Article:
- 10 minute read
- Last updated 16th August 2019
Can a Mother Stop a Father From Seeing Their Child?
The welfare of the child is of the utmost importance in these situations.
This article covers:
- When can contact be restricted?
- What can I do if my child’s mother stops me from seeing my child?
- What is mediation?
- What is a Child Arrangements Order?
- Why legal advice helps
The presumption at law is that both parents’ involvement with their child is good for the child’s welfare unless that involvement will put the child at risk of harm (ss 1(2A) & 1(6) Children Act 1989).
This means generally that neither parent has any rights to prevent the other from seeing a child, except where there are safeguarding concerns, or where the welfare of the child may be compromised. As such, unless there are concerns for a child’s welfare, contact with both parents is actively encouraged by the law.
However, problems can arise however where the parents disagree on access with the child, or where access to the child is prevented completely.
Either parent may restrict access where there is a risk to the child’s welfare; however, they must be able to show this in court should the other parent object to the restriction.
A parent can restrict access in a variety of ways including:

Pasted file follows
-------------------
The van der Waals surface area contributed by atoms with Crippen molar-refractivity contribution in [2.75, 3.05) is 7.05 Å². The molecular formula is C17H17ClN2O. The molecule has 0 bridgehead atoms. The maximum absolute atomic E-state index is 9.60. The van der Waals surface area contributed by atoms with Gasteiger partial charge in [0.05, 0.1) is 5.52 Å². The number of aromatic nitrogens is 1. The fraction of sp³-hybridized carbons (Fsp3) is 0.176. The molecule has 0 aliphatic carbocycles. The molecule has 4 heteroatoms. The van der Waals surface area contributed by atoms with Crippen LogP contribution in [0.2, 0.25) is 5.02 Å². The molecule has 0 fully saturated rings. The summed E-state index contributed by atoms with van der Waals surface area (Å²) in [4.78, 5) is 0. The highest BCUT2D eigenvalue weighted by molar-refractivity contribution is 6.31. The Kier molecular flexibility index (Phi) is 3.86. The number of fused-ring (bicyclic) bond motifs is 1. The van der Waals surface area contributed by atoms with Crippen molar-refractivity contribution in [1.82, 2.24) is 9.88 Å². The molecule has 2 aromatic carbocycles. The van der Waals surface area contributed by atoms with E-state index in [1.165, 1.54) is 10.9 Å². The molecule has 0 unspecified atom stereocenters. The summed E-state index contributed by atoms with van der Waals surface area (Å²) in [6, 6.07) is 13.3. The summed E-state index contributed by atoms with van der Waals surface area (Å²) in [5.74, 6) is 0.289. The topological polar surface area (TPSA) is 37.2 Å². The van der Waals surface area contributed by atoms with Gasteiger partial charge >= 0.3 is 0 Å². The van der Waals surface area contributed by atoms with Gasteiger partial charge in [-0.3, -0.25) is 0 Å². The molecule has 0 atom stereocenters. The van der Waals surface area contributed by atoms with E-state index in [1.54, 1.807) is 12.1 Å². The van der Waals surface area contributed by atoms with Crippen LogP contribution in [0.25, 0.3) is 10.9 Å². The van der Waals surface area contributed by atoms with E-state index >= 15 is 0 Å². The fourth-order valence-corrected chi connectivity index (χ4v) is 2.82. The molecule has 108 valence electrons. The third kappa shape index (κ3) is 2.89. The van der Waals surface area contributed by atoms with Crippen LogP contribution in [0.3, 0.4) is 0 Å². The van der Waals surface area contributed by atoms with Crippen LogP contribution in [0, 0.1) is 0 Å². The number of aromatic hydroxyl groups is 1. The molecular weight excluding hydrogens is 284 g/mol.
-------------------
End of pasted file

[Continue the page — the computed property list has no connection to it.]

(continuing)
- Where the other parent feels your environment will put the child at risk of harm
- How long you can see them (whether or not they can stay over etc.)
- When you can see them
- How you see them (i.e. supervised contact, contact centre etc.)
- Whether you can see them at all
A parent can restrict access if the child is at risk of exposure to circumstances or behaviour that presents a safeguarding issue. This can include concerns such as:
- Criminal behaviour
If the child’s mother prevents access and you cannot resolve the issue together, take legal advice from a family solicitor. There are a number of actions potentially available to you if your ex-partner stops you seeing your child.
A solicitor will help guide you on your rights and will correspond with your ex-partner on your behalf to try to come to some arrangement. If agreement is not possible, you may wish to find recourse via the courts, and apply for a contact order.
Before a court will accept an application, in most cases the suitability of mediation to your situation must have been considered, and the parent applying to the court must attend a Mediation Information and Assessment Meeting (MIAM).
Mediation is a way for you to resolve your disagreements regarding contact with your child without having to go through the courts.
If it is possible to resolve the issue this way, then mediation can help you communicate and put together an agreement.
If mediation is not suitable, or the party restricting access refuses, you can apply to the courts for a resolution; however, you must first have attended a Mediation Information and Assessment Meeting (MIAM).
What is a MIAM?
A Mediation Information and Assessment Meeting is mandatory before applying to the court for a contact order. Both parents should attend the MIAM. However, this does not need to be at the same time.